Edward Norton, actor, environmentalist and UN Ambassador for Biodiversity, talks to journalist and author Mark Lynas (left). Photo: SLOWLIFE Symposium. Creative Commons BY-NC (cropped).
We are entering a new and more intense phase in the ongoing battle for our hearts and minds between eco-modernists and eco-radicals. The former want us to believe that we can solve climate change through accelerated technological progress, while eco-radicals insist that only through fundamental transformation of our consumer capitalist society (in other words by scrapping it) can we avoid disastrous climate change.
This is a deep-rooted confrontation and the truth is that for as long as environmentalism has been in existence, various groups have sought to paint it differing shades of green reflecting their own political agendas. The recent forays in this clash of ideologies can be traced back to the emergence of ecological modernisation in 1980s Europe, and the characteristics of both ecological discourses are succinctly explained in John Dryzek’s 1997 book entitled The Politics of the Earth.
Most recently, with the April 2015 publication of “An Ecomodernist Manifesto”, the eco-modernists have taken a blatant shot at the eco-radicals. The Manifesto embraces “an alternative, technology-focused approach to conservation”.
The meteorologist Eric Holthaus described the Manifesto as a call for an end to “People Are Bad” environmentalism. In other words, an end to “eco-radicalism” and any other form of environmentalism that claims “human societies must harmonize with nature to avoid economic and ecological collapse”.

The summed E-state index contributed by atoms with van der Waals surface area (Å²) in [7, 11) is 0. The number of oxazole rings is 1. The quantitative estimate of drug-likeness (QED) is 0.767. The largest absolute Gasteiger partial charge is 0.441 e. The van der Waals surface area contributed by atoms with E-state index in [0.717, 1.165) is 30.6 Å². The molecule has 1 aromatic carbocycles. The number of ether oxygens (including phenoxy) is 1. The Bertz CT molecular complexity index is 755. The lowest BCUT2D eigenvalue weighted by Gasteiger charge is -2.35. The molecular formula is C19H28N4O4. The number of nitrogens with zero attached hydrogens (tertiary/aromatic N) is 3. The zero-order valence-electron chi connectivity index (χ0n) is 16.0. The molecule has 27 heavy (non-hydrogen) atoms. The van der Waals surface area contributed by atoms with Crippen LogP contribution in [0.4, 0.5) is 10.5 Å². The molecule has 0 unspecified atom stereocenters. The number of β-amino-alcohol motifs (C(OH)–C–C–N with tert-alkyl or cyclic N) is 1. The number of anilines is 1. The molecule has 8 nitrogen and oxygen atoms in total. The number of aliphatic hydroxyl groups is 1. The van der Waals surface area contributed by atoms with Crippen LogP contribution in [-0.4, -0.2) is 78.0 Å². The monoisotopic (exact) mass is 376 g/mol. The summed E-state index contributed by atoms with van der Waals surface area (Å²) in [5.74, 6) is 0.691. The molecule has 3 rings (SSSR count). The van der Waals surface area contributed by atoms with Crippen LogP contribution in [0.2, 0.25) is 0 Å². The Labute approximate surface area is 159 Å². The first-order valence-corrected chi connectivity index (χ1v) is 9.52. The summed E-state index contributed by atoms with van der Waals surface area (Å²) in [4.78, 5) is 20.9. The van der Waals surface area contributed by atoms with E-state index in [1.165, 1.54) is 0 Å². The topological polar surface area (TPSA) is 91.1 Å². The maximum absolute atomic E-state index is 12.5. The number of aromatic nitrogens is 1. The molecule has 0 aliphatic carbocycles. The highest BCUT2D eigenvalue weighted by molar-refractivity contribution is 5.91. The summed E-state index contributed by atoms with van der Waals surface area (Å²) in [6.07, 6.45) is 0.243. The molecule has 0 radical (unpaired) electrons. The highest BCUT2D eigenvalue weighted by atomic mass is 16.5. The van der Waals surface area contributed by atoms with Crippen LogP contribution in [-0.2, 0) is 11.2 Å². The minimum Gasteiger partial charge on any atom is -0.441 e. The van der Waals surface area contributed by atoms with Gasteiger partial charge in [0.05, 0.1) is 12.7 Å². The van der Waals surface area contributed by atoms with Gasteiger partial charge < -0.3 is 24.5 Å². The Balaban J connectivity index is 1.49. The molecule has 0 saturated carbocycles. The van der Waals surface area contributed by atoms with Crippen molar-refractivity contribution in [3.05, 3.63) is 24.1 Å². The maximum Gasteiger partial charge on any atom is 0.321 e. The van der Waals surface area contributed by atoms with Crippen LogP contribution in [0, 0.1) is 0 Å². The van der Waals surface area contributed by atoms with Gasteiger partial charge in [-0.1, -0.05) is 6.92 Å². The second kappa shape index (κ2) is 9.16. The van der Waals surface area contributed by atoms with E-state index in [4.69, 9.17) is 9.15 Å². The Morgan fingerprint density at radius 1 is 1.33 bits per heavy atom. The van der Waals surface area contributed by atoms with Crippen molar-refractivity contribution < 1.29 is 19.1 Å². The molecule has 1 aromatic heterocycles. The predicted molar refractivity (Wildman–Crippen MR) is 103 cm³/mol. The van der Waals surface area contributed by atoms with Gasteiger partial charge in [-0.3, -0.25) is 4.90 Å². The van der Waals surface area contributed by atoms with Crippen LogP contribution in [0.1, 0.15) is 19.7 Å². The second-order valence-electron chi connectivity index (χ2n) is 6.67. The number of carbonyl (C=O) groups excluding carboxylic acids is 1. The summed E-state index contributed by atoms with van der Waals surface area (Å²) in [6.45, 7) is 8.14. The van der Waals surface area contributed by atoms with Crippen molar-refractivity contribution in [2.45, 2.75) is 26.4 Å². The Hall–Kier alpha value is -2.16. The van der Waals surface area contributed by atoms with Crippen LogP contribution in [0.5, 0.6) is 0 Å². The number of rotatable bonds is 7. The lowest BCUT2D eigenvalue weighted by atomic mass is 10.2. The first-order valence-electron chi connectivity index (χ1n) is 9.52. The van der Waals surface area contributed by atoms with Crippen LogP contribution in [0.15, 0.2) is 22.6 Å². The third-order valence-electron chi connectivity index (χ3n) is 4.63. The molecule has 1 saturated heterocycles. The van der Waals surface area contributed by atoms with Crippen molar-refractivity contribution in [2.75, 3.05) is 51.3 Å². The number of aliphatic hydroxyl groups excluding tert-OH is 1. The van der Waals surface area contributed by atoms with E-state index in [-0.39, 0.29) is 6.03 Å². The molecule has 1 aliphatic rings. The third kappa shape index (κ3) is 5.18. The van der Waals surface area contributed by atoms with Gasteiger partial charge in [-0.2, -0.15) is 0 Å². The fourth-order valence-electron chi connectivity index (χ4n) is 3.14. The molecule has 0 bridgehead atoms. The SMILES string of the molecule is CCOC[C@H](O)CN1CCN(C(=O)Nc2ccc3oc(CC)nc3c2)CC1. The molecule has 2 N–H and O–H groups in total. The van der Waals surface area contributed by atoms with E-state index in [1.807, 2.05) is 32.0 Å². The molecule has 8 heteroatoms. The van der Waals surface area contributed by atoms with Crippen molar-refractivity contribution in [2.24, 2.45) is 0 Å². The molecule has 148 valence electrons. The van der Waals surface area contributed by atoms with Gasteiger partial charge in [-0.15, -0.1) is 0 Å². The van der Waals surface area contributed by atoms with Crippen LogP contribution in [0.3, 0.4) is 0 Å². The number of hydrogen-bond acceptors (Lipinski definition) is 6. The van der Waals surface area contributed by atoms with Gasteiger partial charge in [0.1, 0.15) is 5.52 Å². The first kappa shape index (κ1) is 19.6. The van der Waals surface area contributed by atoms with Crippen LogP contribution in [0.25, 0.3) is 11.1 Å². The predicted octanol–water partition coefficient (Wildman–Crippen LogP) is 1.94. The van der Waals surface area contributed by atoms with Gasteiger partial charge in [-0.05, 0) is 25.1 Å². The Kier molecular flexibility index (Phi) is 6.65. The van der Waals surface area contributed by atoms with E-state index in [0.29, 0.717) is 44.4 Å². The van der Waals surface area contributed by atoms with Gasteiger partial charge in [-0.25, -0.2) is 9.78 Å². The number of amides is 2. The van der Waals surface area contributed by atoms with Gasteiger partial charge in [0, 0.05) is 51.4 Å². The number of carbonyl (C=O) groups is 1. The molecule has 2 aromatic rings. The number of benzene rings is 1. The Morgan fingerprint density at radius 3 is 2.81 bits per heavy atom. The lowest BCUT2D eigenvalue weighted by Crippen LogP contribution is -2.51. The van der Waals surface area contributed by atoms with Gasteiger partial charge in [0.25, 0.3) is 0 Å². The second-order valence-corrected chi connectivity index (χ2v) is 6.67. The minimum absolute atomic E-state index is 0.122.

Before I continue, I must confess to having dabbled with “eco-modernism” in the past, including editing a book in 2005 on Ecological Modernisation and Japan. At that time, I really wanted to believe that eco-modernism is the solution to our contemporary environmental problems, but now I am not so sure.
Who are these “People Are Bad” eco-radicals?
When I think of eco-radicalism, I am reminded of a comment made by Philomena Cunk (comedienne Diane Morgan) on Charlie Brooker’s Weekly Wipe, a British TV programme where a group of comics review events in the UK and around the globe. Like most people, I enjoy a good stand-up comedian and appreciate that hard truths can often best be delivered via a powerful joke. In her regular segment on the Weekly Wipe, Philomena talks for a couple of minutes on interesting news stories, movies and TV shows.